Watch the 2020 Belmont Stakes on Saturday, June 20 from 2:45 p.m. to 6 p.m. ET on NBC, and the NBC Sports app. 

Forte works out, waits for Belmont Stakes clearance

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NEW YORK — Forte, the early Kentucky Derby favorite who was scratched on the day of the race, worked out in preparation for a possible start in the Belmont Stakes on June 10.

Under regular rider Irad Ortiz Jr., Forte worked five-eighths of a mile for Hall of Fame trainer Todd Pletcher. It was the colt’s second workout since being scratched from the Derby on May 6.

“It seems like he’s maintained his fitness level,” Pletcher said. “It seems like everything is in good order.”

Forte was placed on a mandatory 14-day veterinary list after being scratched from the Derby because of a bruised right front foot. In order to be removed from the list, the colt had to work in front of a state veterinarian and give a blood sample afterward, the results of which take five days.

“There’s protocols in place and we had to adhere to those and we’re happy that everything went smoothly,” Pletcher said. “We felt confident the horse was in good order or we wouldn’t have been out there twice in the last six days, but you still want to make sure everything went smoothly and we’re happy everything did go well.”

Pletcher said Kingsbarns, who finished 14th in the Kentucky Derby, will miss the Belmont. The colt is showing signs of colic, although he is fine, the trainer said.

Another Pletcher-trained horse, Prove Worthy, is under consideration for the Belmont. He also has Tapit Trice, who finished seventh in the Derby, being pointed toward the Belmont.

Judge grants Churchill Downs’ request for summary judgment to dismiss Bob Baffert’s lawsuit

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LOUISVILLE, Ky. — A federal judge has granted Churchill Downs’ motion for summary judgment that dismisses Bob Baffert’s claim the track breached due process by suspending the Hall of Fame trainer for two years.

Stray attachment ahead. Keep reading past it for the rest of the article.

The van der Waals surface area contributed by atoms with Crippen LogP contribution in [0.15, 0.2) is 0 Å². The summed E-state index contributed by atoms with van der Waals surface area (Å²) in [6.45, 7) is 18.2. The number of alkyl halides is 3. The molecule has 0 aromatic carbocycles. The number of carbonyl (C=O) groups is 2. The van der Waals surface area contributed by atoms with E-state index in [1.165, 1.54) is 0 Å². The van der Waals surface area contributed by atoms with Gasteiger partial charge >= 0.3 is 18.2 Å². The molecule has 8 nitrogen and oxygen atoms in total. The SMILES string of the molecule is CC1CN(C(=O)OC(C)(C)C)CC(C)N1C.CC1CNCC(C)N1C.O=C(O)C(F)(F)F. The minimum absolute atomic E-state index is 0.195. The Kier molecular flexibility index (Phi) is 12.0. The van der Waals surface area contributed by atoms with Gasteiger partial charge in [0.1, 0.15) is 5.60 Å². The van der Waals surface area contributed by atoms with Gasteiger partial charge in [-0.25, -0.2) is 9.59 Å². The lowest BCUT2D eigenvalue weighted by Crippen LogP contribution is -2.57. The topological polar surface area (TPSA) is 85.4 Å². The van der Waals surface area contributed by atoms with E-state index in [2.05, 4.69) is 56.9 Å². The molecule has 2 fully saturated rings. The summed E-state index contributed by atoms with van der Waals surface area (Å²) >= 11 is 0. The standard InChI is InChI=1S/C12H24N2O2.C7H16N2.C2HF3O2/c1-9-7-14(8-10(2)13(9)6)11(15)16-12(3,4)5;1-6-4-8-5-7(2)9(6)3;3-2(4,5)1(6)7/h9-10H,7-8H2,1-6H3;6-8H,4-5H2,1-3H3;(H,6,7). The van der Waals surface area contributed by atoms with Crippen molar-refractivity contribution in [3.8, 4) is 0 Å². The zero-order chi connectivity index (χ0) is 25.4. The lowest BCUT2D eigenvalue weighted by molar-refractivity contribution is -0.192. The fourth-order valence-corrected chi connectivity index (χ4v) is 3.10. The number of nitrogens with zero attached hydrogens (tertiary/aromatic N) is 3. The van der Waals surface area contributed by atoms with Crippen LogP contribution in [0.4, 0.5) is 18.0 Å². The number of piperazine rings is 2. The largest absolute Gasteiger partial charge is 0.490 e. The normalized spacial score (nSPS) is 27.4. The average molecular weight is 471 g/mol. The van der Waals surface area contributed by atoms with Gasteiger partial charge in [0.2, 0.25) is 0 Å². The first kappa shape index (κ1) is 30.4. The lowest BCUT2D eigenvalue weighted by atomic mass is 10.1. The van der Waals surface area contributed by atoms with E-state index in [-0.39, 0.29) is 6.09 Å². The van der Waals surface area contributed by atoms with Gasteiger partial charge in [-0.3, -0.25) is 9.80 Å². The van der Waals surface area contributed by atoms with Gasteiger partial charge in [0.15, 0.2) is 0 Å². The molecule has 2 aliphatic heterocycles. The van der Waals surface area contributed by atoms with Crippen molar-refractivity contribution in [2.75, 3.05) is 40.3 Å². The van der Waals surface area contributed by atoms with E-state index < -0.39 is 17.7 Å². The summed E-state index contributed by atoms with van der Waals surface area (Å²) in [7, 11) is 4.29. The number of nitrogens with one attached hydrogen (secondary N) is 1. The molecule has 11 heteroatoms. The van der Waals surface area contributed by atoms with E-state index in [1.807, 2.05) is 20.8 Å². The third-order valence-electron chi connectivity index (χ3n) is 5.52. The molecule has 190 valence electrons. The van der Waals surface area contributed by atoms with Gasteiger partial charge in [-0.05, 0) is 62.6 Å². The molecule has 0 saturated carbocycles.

Churchill Downs Inc. suspended Baffert in June 2021 after his now-deceased colt, Medina Spirit, failed a postrace drug test after crossing the finish line first in the 147th Kentucky Derby. The trainer’s request to lift the discipline was denied in February, keeping him out of the Derby for a second consecutive May.

U.S. District Court Judge Rebecca Grady Jennings ruled in a 12-page opinion issued Wednesday that Churchill Downs’ suspension of Baffert did not devalue his Kentucky trainer’s license. It cited his purse winnings exceeding $1 million at Keeneland in Lexington and stated that his argument “amounts to a false analogy that distorts caselaw.”

Jennings denied CDI’s motion to stay discovery as moot.

The decision comes less than a week after Baffert-trained colt National Treasure won the Preakness in his first Triple Crown race in two years. His record eighth win in the second jewel of the Triple Crown came hours after another of his horses, Havnameltdown, was euthanized following an injury at Pimlico.

Churchill Downs said in a statement that it was pleased with the court’s favorable ruling as in Baffert’s other cases.

It added, “While he may choose to file baseless appeals, this completes the seemingly endless, arduous and unnecessary litigation proceedings instigated by Mr. Baffert.”

Baffert’s suspension is scheduled to end on June 2, but the track’s release noted its right to extend it “and will communicate our decision” at its conclusion.